Director's Note
We look forward to the near future when we will once again gather with neighbors to enjoy our parks, community plazas, theaters and the many special places within our city. Perhaps no other circumstance could better elevate our appreciation for these treasured spaces. We could all use some positive news right now and hope that the projects in this report will help to reveal our brightest future. 

 2019 was a big year for Wild Spaces & Public Places. New projects began, existing initiatives made strides in planning and design, others were in construction while many more came to fruition. The new neighborhood park at J.J. Finley Elementary School is a success many years in the making — supporting the City’s goal of a park being within a 10-minute walk of every neighbor. The SW 47th Ave. and SW 40th Blvd. trails now provide a convenient path for cycling and walking, connecting dense residential areas to activity centers. The completion of the Duval Park boardwalks and improvements at Fred Cone Park and Lincoln Park highlight recreational opportunities for East Gainesville. Planning for transformative projects such as the new Clarence R. Kelly Community Center laid the groundwork for great things to come. Smaller projects saw great success, as well. Depot Park’s new pedestrian trail now connects to overflow parking; Barbara Higgins Park has new benches, signage and tables; and lighting improvements at the city’s golf course allow for extended hours of play on the driving range. These are just a few of the projects that took place this past year.  

Wild Spaces & Public Places projects are born in your neighborhoods and realized through collaboration. Thank you, neighbors, for volunteering on boards, attending public meetings and ribbon-cutting ceremonies, and for sharing your ideas through surveys, emails and social media. Your passion for this community is unprecedented. 

Elizabeth D. Waite (Betsy)
Wild Spaces & Public Places Director

Fiscal Year 2019
 FY 2019 funds received

FY 2019 funds expended

Vendors Utilized
in Fiscal Year 2019

Making a local impact
Wild Spaces & Public Places strives to support the local economy and our neighbors.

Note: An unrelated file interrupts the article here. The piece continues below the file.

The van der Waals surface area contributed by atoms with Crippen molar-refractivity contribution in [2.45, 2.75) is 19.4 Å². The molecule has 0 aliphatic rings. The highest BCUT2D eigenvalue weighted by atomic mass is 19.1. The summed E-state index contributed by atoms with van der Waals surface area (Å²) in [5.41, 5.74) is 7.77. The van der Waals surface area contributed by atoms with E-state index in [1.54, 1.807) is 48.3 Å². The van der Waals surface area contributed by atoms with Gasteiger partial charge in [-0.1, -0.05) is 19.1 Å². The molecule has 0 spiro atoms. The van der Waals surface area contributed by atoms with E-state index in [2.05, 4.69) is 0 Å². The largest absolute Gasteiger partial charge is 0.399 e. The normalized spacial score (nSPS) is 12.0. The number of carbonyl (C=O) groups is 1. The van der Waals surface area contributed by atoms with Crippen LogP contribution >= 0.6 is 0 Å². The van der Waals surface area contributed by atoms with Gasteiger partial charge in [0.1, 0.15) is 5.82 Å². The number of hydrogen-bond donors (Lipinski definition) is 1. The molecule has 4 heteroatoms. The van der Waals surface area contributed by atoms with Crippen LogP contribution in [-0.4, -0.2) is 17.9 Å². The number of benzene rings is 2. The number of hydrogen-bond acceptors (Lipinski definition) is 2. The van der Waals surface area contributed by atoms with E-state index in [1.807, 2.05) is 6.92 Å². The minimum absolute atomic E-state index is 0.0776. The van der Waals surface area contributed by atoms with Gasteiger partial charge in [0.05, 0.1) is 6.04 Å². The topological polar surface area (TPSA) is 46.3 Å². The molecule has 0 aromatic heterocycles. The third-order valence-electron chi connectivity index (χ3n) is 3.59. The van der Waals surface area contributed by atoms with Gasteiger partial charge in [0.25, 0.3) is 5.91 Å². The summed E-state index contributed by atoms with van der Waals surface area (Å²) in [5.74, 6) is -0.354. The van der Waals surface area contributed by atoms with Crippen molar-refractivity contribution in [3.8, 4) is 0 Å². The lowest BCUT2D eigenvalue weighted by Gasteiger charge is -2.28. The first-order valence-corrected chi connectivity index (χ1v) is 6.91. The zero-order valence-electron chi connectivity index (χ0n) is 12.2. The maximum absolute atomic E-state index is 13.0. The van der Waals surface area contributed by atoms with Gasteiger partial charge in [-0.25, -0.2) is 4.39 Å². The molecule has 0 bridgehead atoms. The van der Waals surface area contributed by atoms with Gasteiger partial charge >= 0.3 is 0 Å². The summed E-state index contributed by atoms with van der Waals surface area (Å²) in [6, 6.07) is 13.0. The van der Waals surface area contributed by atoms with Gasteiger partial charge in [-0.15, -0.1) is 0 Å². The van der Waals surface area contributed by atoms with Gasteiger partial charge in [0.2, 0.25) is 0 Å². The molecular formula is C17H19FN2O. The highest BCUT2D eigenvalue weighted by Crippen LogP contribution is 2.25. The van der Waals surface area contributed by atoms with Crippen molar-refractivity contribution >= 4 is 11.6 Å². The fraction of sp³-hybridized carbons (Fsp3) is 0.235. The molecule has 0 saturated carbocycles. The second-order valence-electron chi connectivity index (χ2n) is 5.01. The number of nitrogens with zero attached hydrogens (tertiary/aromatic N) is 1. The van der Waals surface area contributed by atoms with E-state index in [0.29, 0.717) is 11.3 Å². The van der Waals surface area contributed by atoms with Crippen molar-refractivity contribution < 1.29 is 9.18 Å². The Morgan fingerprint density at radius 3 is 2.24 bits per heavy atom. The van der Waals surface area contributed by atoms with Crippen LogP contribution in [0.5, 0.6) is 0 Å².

We make every effort to work with small, local and diverse businesses.

Some vendors qualify for more than one classification
What else was underway 
during Fiscal Year 2019?
Wild Spaces & Public Places projects move through a series of development phases leading up to our neighbors being able to enjoy the end result. In FY 2019, important projects crossed the finish line while many others moved through early stages of development. 

Our project phases are broken down into four categories: Conception & Initiation; Project Planning; Design, Permitting & Procurement; and Construction. 
The process is fluid, with projects sometimes moving through two or more phases in the course of a fiscal year. 

From community engagement efforts used to guide concepts, to construction that marks the realization of projects that are years in the making, we have highlighted a few of the many things in progress during FY 2019. These projects continue to move forward to become valued resources for the Gainesville community.

Conception & Initiation

The scope and purpose of a project is defined in this phase. City Commission approval is also sought. 
Howard Bishop Middle School Recreation Area — Residents were invited to discuss proposed plans and future improvements. 
Springtree Park — Neighbors engaged in open discussion and were invited to complete a survey to vote on the park amenities. 
A core study evaluating the possibility of a cultural center near the downtown area began in this fiscal year.

Project Planning